If you’ve got the time (provided that the content you’re posting is interesting and relevant to your target businesses), you can publish plenty of content each day. For example, three posts per day aren’t too much; the algorithms will ensure you’re not spamming anyone.
This way, you’re simply increasing the chances of engagement. It also helps to encourage followers to set their notifications so that your content appears first in their news feeds. Remember to analyze the times of day you get the most engagement, and stick with ongoing times.
2. Give Your Page the Personal Touch
When the businesses you’re targeting get a glimpse into the inner workings of your business, they’ll feel that they can relate to and trust you more. It’s a good idea to have a backstory; that is infinitely more interesting than a basic bio.
If your potential clients can put a face to a name – and even better, an authoritative voice – they’ll feel that they know who they’re dealing with. That’s another reason why videos are a great touch.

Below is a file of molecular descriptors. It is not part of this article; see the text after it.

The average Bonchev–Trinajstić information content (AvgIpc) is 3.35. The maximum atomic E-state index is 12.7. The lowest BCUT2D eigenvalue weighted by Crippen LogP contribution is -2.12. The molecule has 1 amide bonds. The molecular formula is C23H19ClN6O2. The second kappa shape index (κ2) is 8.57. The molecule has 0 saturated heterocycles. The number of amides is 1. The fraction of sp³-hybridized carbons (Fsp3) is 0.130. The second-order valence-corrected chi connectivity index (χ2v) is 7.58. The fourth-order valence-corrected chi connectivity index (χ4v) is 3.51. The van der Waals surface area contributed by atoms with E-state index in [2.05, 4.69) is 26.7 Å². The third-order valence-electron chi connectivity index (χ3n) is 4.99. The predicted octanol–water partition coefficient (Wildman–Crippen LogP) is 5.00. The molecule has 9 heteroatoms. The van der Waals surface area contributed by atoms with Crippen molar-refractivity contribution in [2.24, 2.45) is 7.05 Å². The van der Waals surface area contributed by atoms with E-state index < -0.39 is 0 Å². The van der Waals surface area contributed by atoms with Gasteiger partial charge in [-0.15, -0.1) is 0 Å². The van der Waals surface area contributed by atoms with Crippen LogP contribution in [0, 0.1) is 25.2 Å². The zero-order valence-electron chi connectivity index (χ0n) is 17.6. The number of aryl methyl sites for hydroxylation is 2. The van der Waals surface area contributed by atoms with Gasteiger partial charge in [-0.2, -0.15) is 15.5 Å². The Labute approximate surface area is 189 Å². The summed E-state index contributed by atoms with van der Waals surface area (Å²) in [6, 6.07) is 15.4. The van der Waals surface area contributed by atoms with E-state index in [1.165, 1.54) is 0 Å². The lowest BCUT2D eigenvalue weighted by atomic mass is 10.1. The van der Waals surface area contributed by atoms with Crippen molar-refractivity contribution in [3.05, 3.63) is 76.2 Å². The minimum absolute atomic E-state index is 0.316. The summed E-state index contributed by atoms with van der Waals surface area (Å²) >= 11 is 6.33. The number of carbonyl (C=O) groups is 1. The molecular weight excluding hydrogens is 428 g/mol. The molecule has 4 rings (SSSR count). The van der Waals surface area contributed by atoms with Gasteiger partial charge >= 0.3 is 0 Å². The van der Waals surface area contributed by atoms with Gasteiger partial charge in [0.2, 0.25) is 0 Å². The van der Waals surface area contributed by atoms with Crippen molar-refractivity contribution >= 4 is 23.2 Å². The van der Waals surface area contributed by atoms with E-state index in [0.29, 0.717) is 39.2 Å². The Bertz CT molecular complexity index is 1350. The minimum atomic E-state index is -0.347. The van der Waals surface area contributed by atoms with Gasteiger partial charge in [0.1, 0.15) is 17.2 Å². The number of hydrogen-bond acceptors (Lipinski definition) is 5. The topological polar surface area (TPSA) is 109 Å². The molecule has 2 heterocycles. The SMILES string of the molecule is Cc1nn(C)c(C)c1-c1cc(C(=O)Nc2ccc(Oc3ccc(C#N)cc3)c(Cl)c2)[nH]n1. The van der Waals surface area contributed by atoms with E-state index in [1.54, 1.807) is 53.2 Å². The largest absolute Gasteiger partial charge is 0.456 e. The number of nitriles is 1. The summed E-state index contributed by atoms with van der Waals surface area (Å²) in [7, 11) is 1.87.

The same goes for articles you generate. Your words are an insight into your attitudes, operations, and skills. It’s a chance to showcase what you know and what you do. Facebook will make it so that you have to pay for your material to get reach, but if you do it right.
3. Don’t Bore Anybody
Quantity is important, but the quality is crucial. The moment your content appears irrelevant to your target businesses, they’ll ignore your next posts. Once that happens, your chances of reaching them organically drop dramatically.
That means that you must somehow keep the content varied and related to the target industry. You can generate a mix of different types of content and schedule posts so that they appear in a timely fashion. For example, you might post an article in the morning, followed by an info-graphic in the afternoon. You could post a video tutorial and later a thought-provoking question or poll or a quote the next day.
Don’t be afraid of encouraging engagement with a question. People like to be asked to share their creations, preferences, ideas, and opinions. A furniture company looking to engage with interior designers might post a selection of beautiful sofas in different settings and ask for votes on which room or style has the most visual impact.